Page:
Hunting is as ancient as humanity. Until the last few centuries, the bow and arrow was the gold standard for taking game animals.
Bowhunting is still a prevalent hunting method. The vast majority of bowhunters are using high-tech compound bows with stabilizers and sights. All this technology serves to make the shooting of a bow less of a challenge.
Some bowhunters seek out an even greater challenge, which is hunting with the traditional bow.
There is a reason why traditional bows are referred to as ‘struggle sticks.’. There are no shortcuts to good shooting, and there is little room for error or ego. Hunting with my recurve bow has been a humbling experience, a path that has been paved with frustration and failure.
If you are the type of person who is always seeking out a challenge, this pursuit may be one to consider.
What is a Traditional Bow?
A traditional bow has a single string and no sight. The longbow or recurve bow are both considered traditional bows.
Even among traditional bowhunters, there are many ways we define what a traditional bow is. Some people are happy using a bow made from high tech materials with strings woven from advanced fibers and shooting arrows made from carbon. Others harvest their staves, carve their bows, make strings out of sinew, and arrows from wood and stone. Then there is everything in between.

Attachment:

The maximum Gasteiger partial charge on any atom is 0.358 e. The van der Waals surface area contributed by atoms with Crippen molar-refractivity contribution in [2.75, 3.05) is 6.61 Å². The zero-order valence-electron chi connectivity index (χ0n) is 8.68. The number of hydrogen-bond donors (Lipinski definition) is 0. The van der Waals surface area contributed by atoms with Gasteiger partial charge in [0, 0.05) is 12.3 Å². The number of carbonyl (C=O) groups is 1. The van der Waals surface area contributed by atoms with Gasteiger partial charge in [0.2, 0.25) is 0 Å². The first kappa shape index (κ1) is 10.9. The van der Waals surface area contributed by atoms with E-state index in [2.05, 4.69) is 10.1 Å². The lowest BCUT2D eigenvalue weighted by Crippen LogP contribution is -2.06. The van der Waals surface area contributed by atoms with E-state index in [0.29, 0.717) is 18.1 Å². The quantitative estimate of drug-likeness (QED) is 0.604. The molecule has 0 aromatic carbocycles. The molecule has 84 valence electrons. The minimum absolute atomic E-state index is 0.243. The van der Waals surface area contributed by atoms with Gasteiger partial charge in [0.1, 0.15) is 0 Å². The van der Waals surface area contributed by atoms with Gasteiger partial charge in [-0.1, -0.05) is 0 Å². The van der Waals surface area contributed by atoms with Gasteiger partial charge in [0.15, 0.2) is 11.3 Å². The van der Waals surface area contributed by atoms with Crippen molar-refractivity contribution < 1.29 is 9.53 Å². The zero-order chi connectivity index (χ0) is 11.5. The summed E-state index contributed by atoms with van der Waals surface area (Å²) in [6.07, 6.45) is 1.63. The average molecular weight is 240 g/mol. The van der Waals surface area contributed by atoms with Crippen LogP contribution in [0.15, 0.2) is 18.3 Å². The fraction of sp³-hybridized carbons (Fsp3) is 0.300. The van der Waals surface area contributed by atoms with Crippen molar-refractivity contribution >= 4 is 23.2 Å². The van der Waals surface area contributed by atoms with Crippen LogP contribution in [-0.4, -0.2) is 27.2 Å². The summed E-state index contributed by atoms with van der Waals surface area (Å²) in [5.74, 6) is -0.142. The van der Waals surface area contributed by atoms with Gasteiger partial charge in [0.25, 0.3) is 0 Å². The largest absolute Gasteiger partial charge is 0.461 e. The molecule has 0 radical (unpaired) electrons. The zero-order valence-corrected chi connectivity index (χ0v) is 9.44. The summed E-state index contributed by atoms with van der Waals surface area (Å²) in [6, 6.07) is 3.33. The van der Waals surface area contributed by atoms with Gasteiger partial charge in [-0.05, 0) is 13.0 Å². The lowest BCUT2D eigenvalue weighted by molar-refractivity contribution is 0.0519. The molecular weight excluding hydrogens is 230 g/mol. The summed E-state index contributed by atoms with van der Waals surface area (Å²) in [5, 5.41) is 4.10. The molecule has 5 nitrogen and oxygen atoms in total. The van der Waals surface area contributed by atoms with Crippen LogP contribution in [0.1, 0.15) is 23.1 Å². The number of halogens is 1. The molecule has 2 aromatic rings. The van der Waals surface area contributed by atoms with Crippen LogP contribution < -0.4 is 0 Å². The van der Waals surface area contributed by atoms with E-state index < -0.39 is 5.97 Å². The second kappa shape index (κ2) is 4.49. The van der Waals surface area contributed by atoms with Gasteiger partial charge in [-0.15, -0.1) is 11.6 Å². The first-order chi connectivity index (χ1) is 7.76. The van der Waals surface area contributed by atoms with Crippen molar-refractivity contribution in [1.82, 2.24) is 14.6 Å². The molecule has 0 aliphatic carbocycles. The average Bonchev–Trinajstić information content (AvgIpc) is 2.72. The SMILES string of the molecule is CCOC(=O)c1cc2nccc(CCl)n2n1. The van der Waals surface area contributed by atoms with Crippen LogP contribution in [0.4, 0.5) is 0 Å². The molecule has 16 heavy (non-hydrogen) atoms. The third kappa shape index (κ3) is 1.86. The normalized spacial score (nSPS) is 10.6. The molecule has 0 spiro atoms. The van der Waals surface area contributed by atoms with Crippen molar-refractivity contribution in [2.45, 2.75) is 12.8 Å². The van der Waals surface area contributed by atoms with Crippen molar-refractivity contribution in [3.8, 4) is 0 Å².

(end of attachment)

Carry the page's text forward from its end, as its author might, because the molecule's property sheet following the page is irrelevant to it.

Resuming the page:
What Bow Should You Choose?
To be successful at this pursuit your bow needs to become an extension of your body. This means that you can not just order one off Amazon; you need to go down to a local bow shop and try some out. Traditional archery has no room for error. Keeping the consistency required is to have a bow that ‘feels right.’. You need to shoot several bows to get a feel for what works for you. Your local bow shop should have several that you can try.
Longbows can be easier to draw and shoot. However, recurve bows are often cut closer to the center of the riser, making them more accurate. Longbows tend to be longer, whereas recurve bows are shorter because of the curve in the limbs. I like recurve bows for hunting because they are shorter and easier to maneuver through the bush.
My suggestion is to look at a takedown recurve bow that has replaceable limbs. This way, you can buy a low poundage bow that you can shoot without requiring a lot of strength.
This will allow you to work on the fundamental mechanics of good shooting. As you get better, stronger, and your shooting becomes more consistent, you can upgrade the limbs to higher poundage.
Your area will have regulations on the minimum poundage for hunting. I recommend that you start with low poundage, such as 20 pounds.
These bows are not easy to shoot, so don’t spend a lot of money on your first bow because as you get better at shooting and gain experience, you will most likely upgrade.
How About Arrows?